What's your question? Ask

Hyacinth Plant

Q.dying rubber tree houseplant

Anonymous added on September 24, 2015 | Answered

I have a 38 year old rubber tree my father gave us when we married. Stretched out, it is currently about 8 feet tall. I have successfully air-layered it two times (couple of years ago). We have lived in Raleigh, NC for 25 years, and every spring we move it to our upstairs porch (unscreened) where it faces west and receives very good light through trees. In the winter, it lives in front of the west window and tolerates poorer light. It has become very ill the past couple of months, losing more and more leaves. It is now droopy, has very few leaves at the ends of branches. The greener branches feel and look soft and wrinkly. The darker “barkier” branches are not hard and one shoot has peeling bark on the lower plant.

In desperation, we repotted with new soil in the same pot (12 inch) two weeks ago and the root system looks good but not extensive as I would have imagined. I do not over water and I fertilize monthly. Recently, I have applied the oil spray “volick.” A number of years ago, I worked at a premier garden center in Raleigh for 5 years (Logan’s Trading Co.) and I have a fair knowledge of plants. I have no answers this time. I hope you can help me; this plant is a part of me and has traveled the country with us throughout our married when my husband was transferred with his job. I have given my 2 grown children the air-layered starts when they married and bought their own homes. I don’t know what to do.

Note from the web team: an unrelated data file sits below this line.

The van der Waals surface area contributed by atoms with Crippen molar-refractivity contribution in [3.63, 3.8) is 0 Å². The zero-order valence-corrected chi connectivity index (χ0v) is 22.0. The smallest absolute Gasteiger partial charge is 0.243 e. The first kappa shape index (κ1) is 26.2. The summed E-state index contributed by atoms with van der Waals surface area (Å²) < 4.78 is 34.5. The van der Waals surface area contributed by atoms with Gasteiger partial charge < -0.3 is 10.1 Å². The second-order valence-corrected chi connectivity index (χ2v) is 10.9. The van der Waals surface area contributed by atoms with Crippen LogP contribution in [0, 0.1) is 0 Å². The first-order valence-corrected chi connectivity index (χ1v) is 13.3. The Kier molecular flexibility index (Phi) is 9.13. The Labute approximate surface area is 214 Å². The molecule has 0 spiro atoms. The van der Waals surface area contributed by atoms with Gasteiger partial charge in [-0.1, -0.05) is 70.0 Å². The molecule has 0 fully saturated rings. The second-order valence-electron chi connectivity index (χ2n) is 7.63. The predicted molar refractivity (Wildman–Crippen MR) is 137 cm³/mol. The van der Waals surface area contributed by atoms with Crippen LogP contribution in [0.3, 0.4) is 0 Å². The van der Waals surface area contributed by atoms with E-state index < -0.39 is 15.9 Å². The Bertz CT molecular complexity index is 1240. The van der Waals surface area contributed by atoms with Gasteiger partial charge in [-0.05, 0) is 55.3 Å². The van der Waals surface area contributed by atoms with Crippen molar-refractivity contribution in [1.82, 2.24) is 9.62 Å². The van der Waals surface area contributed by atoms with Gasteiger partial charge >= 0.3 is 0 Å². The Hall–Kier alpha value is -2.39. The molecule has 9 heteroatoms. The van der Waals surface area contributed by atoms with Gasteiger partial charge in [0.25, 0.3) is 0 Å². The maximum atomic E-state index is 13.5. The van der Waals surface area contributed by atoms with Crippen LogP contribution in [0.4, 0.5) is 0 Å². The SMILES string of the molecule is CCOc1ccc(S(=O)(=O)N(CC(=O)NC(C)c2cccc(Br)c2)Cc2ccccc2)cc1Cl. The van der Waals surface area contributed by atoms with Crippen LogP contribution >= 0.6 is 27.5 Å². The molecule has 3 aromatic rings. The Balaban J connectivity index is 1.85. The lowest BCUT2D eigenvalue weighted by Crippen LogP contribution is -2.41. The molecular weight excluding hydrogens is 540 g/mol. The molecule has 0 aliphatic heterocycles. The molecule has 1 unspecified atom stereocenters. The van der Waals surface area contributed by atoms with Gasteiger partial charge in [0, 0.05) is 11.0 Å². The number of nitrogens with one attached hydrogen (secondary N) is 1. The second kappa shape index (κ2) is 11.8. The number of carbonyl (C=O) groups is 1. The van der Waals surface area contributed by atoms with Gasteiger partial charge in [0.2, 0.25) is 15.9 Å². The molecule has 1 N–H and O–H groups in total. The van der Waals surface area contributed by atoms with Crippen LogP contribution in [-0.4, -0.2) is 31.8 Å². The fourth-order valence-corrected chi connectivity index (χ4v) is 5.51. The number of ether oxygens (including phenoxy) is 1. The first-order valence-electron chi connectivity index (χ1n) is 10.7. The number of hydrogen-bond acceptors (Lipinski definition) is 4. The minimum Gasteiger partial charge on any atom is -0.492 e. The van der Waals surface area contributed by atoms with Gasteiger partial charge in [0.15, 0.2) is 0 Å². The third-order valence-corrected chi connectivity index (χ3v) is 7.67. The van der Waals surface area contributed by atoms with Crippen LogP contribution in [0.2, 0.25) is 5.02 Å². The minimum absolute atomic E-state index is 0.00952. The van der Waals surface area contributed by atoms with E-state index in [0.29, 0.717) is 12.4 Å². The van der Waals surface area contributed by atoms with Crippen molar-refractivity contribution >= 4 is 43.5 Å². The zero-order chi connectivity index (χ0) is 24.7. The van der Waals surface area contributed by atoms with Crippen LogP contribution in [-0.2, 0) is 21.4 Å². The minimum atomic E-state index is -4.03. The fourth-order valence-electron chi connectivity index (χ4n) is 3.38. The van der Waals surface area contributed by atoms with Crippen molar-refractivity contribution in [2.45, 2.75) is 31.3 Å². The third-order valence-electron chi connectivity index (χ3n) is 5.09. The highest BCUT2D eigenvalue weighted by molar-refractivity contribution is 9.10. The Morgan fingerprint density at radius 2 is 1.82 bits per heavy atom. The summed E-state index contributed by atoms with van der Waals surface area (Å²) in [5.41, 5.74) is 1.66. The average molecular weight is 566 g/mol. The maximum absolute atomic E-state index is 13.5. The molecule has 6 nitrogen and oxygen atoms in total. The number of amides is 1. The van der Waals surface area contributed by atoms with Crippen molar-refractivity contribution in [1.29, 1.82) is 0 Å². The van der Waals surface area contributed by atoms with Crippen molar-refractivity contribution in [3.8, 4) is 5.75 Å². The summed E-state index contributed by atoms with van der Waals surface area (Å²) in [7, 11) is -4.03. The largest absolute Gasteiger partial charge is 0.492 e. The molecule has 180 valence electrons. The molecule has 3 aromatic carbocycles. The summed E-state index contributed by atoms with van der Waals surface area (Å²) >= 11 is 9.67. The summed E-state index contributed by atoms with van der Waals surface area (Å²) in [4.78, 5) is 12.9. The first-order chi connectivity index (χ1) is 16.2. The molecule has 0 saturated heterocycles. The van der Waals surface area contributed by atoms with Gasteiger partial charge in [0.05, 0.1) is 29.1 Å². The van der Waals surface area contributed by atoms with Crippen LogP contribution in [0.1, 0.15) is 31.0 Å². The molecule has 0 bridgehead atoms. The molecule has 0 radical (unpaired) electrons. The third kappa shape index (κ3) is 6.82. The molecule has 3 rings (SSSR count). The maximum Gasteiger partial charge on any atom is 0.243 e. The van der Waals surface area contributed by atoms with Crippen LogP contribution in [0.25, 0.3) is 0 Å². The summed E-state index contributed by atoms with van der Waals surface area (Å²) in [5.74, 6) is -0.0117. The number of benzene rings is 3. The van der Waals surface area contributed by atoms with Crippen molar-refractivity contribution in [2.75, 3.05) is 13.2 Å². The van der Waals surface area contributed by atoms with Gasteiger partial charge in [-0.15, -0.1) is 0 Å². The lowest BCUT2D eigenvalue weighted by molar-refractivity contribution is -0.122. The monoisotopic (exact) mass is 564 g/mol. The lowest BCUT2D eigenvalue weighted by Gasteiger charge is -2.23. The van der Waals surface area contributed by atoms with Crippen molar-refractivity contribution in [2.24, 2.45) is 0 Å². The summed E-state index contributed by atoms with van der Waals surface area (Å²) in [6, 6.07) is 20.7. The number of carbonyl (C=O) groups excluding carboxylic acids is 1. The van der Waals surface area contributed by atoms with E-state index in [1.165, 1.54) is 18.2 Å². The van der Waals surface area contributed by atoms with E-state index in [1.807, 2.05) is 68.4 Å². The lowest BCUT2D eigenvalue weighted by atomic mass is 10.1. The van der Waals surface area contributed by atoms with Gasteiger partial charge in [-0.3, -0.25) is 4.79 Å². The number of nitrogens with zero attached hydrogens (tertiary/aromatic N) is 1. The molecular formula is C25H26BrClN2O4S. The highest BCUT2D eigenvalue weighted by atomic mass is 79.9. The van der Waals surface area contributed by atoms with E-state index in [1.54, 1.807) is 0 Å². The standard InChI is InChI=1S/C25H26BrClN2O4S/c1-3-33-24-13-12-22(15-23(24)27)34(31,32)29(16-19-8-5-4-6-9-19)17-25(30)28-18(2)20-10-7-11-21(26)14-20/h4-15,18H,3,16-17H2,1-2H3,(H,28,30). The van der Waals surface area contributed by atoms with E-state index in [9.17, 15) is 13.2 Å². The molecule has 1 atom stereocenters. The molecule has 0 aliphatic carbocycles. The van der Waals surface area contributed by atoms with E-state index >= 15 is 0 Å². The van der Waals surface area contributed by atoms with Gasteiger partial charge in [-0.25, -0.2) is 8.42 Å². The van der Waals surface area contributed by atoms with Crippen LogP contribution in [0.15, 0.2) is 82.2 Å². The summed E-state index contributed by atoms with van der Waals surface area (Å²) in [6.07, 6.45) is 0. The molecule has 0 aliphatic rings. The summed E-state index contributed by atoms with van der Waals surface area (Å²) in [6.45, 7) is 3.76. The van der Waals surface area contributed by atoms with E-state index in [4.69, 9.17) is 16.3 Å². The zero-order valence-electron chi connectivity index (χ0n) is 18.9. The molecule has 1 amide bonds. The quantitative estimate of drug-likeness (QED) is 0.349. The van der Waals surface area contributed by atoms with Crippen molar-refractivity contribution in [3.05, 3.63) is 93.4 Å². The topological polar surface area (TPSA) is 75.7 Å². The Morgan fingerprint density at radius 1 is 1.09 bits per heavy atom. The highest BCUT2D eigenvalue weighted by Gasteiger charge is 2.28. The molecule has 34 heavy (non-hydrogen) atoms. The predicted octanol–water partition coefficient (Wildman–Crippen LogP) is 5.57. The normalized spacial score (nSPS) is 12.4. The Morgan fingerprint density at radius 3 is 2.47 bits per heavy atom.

A.Answers to this queston: Add Answer
Answered on September 26, 2015

It may need phosphorous. This nutrient helps plants build roots and if it is lacking, it could cause the plant to fail. A bloom booster fertilizer or bone meal can help provide phosphorous.

It may also be a fungus so treat the plant with a fungicide, as a precaution.

It may also be plain old age. Plants have a life span the same as animals and it is possible that your plant has reached the end of its time. Rooted cuttings start the clock over again so it would be wise to try to get some cuttings from the plant just in case.

Was this answer useful?

Log in or sign up to help answer this question.

Did you find this helpful? Share it with your friends!

You must be logged into your account to answer a question.

If you don't have an account sign up for an account now.

Looking for more?
here are more questions about...
Hyacinth Plant
Join Us - Sign up to get all the latest gardening tips!

Do you know a lot about gardening?
Become a GKH Gardening Expert